The second question is more challenging: How will we teach these new standards? For several years, the winds of change have been howling in one direction, pointing educators toward greater focus on depth rather than coverage, thinking rather than memorizing or listing, and demonstrating and performing rather than ‘hand it in and grade it.’ With 46 states endorsing the Common Core Standards and half of those planning for full implementation in the next three years, we’ve moved into hurricane status. Quite soon, we’ll land on a distant, unknown shore. Teachers will have to teach differently.

States and professional development organizations recognize that the kind of transformative professional preparation necessary to meet the challenge of teaching the new standards is not yet in place. But for those teachers and schools who want to jump start the process, I suggest a solution is in place: Use project based learning (PBL).

First, I refer to high quality PBL, as outlined in a recent post. Successful implementation of the new standards will require innovative best practices that persuade and prepare students to engage in thoughtful problem-solving, as well as encourage better performance through more sophisticated, broad-based assessments. PBL, well done, accomplishes those goals. But old style ‘projects’ won’t come close.

The Six Moving Parts

There is an overriding reason that the Common Core Standards will challenge our professional capability as educators: Teaching inquiry and skillful problem solving is not a simple change of strategy to, let’s say, favoring one reading method over another. Instead, success relies on shifting a number of teaching practices simultaneously. When aligned, these practices act synergistically to activate a student’s desire to learn, support growth over time, invite deeper engagement, and stimulate the reflective and critical faculties—often in a team-based, collective environment—that lead to superior solutions and analysis.

I call these shifts the six ‘moving parts’ of PBL. They help meet the goals of the Common Core Standards in the following ways:

  1. Moving from instruction to inquiry. More than ever, curriculum will now start with questions rather than the delivery of information. Subject matter is important, but teachers will now need to know how to apply knowledge through designing a problem solving process. PBL teachers begin by posing a significant challenge to students and capturing the challenge in a manageable problem statement or driving question. The question frames the project; the problem sets the solution process into motion. Choosing and crafting a suitable problem requires experience, curiosity, and passion, as well as thorough knowledge of the discipline.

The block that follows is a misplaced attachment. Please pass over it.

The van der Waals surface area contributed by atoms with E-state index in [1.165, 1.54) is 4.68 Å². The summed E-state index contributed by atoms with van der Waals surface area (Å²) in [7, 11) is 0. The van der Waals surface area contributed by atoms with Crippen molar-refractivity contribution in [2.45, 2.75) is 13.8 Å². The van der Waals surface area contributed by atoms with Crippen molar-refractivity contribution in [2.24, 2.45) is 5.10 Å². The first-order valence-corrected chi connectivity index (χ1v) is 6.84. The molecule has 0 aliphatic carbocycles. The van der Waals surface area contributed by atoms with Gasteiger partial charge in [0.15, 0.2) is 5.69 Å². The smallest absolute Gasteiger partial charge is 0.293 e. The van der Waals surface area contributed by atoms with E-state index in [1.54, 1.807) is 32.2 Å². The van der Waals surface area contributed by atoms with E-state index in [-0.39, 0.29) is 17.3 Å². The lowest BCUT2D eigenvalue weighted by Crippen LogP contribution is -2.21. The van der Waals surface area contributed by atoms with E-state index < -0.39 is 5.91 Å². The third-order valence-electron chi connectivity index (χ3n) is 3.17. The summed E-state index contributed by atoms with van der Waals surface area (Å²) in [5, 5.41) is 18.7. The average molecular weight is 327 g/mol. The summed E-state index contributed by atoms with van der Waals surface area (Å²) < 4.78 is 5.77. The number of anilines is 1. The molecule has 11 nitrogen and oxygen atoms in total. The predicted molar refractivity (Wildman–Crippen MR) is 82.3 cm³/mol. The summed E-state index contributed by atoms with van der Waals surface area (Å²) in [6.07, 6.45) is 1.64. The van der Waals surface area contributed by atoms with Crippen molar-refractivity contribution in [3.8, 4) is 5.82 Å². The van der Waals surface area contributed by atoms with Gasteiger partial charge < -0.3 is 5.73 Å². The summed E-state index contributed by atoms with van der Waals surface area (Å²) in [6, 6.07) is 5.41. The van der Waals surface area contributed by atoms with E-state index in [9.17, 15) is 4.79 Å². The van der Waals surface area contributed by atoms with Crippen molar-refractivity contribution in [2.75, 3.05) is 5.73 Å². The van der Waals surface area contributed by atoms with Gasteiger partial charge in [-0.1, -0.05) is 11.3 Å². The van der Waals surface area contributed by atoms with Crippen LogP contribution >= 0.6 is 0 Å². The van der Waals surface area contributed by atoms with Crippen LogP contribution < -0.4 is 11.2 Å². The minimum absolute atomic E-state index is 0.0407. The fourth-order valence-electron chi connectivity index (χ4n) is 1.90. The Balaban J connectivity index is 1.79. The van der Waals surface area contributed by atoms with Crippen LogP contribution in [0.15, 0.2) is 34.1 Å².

2. Balancing knowledge and skills. The Common Core standards rebalance the equation between content and skills. In every subject, the emphasis is now on a blend of knowing/doing and learning/demonstrating, in which students apply what they know and demonstrate mastery of 21st century skills such as presentation and collaboration. This shift changes expectations for student mastery, rearranges assessments and grading systems, and relies on coaching students (more on that in a minute) for better performance. These represent the core skill set for PBL teachers, and are backed by a well developed set of PBL tools.
  3. Going deep. Deep thinking sounds good in theory, but takes time, making it problematic in the context of a 48 minute period or a 180 day school year. Deep thinking also conflicts with current testing requirements, which do not reward insight and analysis. PBL approaches this challenge by assessing fewer standards (the goal of the Common Core), using a variety of proven thinking tools, and designing a controlled process that helps students focus their thinking on the driving question.
  4. Teaching teamwork. The Common Core Standards identify collaboration and teamwork as a 21st century skill to be taught. This is laudable, but something bigger is underway. As the outside world shows us, we’re moving into a collaborative culture of continuous learning within networked communities. The Common Core Standards implicitly recognize this fact, but PBL teachers give it life in the classroom by using team contracts, peer collaboration rubrics, and work ethic rubrics to turn group work into effective teams. This guidance is a necessity for a curriculum that emphasizes problem solving and inquiry, now generally done in the real world in project teams.